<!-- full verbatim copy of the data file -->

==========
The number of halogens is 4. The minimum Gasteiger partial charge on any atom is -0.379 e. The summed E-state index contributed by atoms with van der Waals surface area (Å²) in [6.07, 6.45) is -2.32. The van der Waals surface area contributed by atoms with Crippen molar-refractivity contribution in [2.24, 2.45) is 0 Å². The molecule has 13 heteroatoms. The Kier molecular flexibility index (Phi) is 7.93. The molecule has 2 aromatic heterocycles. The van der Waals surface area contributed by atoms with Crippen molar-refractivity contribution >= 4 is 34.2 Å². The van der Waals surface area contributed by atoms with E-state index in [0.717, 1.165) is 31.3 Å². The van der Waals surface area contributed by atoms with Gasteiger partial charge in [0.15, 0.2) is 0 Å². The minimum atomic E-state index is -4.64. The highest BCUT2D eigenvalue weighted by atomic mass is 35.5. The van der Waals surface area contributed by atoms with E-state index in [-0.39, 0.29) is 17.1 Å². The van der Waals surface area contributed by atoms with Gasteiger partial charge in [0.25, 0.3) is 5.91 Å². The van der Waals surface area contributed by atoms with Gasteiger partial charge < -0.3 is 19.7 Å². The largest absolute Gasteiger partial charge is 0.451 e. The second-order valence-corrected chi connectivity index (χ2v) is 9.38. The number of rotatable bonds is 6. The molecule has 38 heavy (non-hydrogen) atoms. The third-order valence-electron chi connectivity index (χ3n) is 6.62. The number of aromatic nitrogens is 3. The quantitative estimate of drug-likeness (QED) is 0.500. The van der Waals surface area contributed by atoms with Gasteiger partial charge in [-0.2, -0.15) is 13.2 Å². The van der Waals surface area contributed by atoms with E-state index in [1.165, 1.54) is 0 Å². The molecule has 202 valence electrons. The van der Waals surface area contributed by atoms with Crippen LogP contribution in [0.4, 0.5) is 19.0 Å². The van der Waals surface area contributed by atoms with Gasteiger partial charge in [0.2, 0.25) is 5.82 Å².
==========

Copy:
The number of halogens is 4. The minimum Gasteiger partial charge on any atom is -0.379 e. The summed E-state index contributed by atoms with van der Waals surface area (Å²) in [6.07, 6.45) is -2.32. The van der Waals surface area contributed by atoms with Crippen molar-refractivity contribution in [2.24, 2.45) is 0 Å². The molecule has 13 heteroatoms. The Kier molecular flexibility index (Phi) is 7.93. The molecule has 2 aromatic heterocycles. The van der Waals surface area contributed by atoms with Crippen molar-refractivity contribution >= 4 is 34.2 Å². The van der Waals surface area contributed by atoms with E-state index in [0.717, 1.165) is 31.3 Å². The van der Waals surface area contributed by atoms with Gasteiger partial charge in [0.15, 0.2) is 0 Å². The minimum atomic E-state index is -4.64. The highest BCUT2D eigenvalue weighted by atomic mass is 35.5. The van der Waals surface area contributed by atoms with E-state index in [-0.39, 0.29) is 17.1 Å². The van der Waals surface area contributed by atoms with Gasteiger partial charge in [0.25, 0.3) is 5.91 Å². The van der Waals surface area contributed by atoms with Gasteiger partial charge < -0.3 is 19.7 Å². The largest absolute Gasteiger partial charge is 0.451 e. The second-order valence-corrected chi connectivity index (χ2v) is 9.38. The number of rotatable bonds is 6. The molecule has 38 heavy (non-hydrogen) atoms. The third-order valence-electron chi connectivity index (χ3n) is 6.62. The number of aromatic nitrogens is 3. The quantitative estimate of drug-likeness (QED) is 0.500. The van der Waals surface area contributed by atoms with Gasteiger partial charge in [-0.2, -0.15) is 13.2 Å². The van der Waals surface area contributed by atoms with E-state index in [1.165, 1.54) is 0 Å². The molecule has 202 valence electrons. The van der Waals surface area contributed by atoms with Crippen LogP contribution in [0.4, 0.5) is 19.0 Å². The van der Waals surface area contributed by atoms with Gasteiger partial charge in [0.2, 0.25) is 5.82 Å².